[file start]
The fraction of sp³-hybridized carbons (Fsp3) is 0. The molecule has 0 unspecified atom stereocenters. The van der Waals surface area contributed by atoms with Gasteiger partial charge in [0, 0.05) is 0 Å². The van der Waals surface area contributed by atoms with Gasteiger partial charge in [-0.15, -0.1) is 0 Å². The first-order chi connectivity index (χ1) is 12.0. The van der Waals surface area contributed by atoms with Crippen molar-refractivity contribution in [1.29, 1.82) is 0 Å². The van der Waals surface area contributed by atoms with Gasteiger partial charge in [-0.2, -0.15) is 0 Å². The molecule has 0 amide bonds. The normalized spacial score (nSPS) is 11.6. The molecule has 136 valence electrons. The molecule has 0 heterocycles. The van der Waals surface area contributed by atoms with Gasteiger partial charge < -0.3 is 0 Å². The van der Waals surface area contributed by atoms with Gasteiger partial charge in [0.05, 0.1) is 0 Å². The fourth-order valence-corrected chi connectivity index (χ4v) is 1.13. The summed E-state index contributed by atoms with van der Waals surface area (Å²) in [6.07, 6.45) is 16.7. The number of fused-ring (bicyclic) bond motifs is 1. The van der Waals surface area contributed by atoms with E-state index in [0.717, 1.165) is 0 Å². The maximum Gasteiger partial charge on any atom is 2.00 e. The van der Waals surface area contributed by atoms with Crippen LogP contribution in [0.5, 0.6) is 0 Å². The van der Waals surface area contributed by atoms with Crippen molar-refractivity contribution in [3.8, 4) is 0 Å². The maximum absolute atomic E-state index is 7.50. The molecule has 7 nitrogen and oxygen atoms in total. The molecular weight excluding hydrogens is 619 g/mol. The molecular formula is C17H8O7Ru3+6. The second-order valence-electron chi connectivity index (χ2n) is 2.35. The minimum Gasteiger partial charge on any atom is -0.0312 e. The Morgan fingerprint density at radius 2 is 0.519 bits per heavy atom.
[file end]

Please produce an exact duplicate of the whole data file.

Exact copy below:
The fraction of sp³-hybridized carbons (Fsp3) is 0. The molecule has 0 unspecified atom stereocenters. The van der Waals surface area contributed by atoms with Gasteiger partial charge in [0, 0.05) is 0 Å². The van der Waals surface area contributed by atoms with Gasteiger partial charge in [-0.15, -0.1) is 0 Å². The first-order chi connectivity index (χ1) is 12.0. The van der Waals surface area contributed by atoms with Crippen molar-refractivity contribution in [1.29, 1.82) is 0 Å². The van der Waals surface area contributed by atoms with Gasteiger partial charge in [-0.2, -0.15) is 0 Å². The molecule has 0 amide bonds. The normalized spacial score (nSPS) is 11.6. The molecule has 136 valence electrons. The molecule has 0 heterocycles. The van der Waals surface area contributed by atoms with Gasteiger partial charge < -0.3 is 0 Å². The van der Waals surface area contributed by atoms with Gasteiger partial charge in [0.05, 0.1) is 0 Å². The fourth-order valence-corrected chi connectivity index (χ4v) is 1.13. The summed E-state index contributed by atoms with van der Waals surface area (Å²) in [6.07, 6.45) is 16.7. The number of fused-ring (bicyclic) bond motifs is 1. The van der Waals surface area contributed by atoms with E-state index in [0.717, 1.165) is 0 Å². The maximum Gasteiger partial charge on any atom is 2.00 e. The van der Waals surface area contributed by atoms with Crippen LogP contribution in [0.5, 0.6) is 0 Å². The van der Waals surface area contributed by atoms with Crippen molar-refractivity contribution in [3.8, 4) is 0 Å². The maximum absolute atomic E-state index is 7.50. The molecule has 7 nitrogen and oxygen atoms in total. The molecular weight excluding hydrogens is 619 g/mol. The molecular formula is C17H8O7Ru3+6. The second-order valence-electron chi connectivity index (χ2n) is 2.35. The minimum Gasteiger partial charge on any atom is -0.0312 e. The Morgan fingerprint density at radius 2 is 0.519 bits per heavy atom.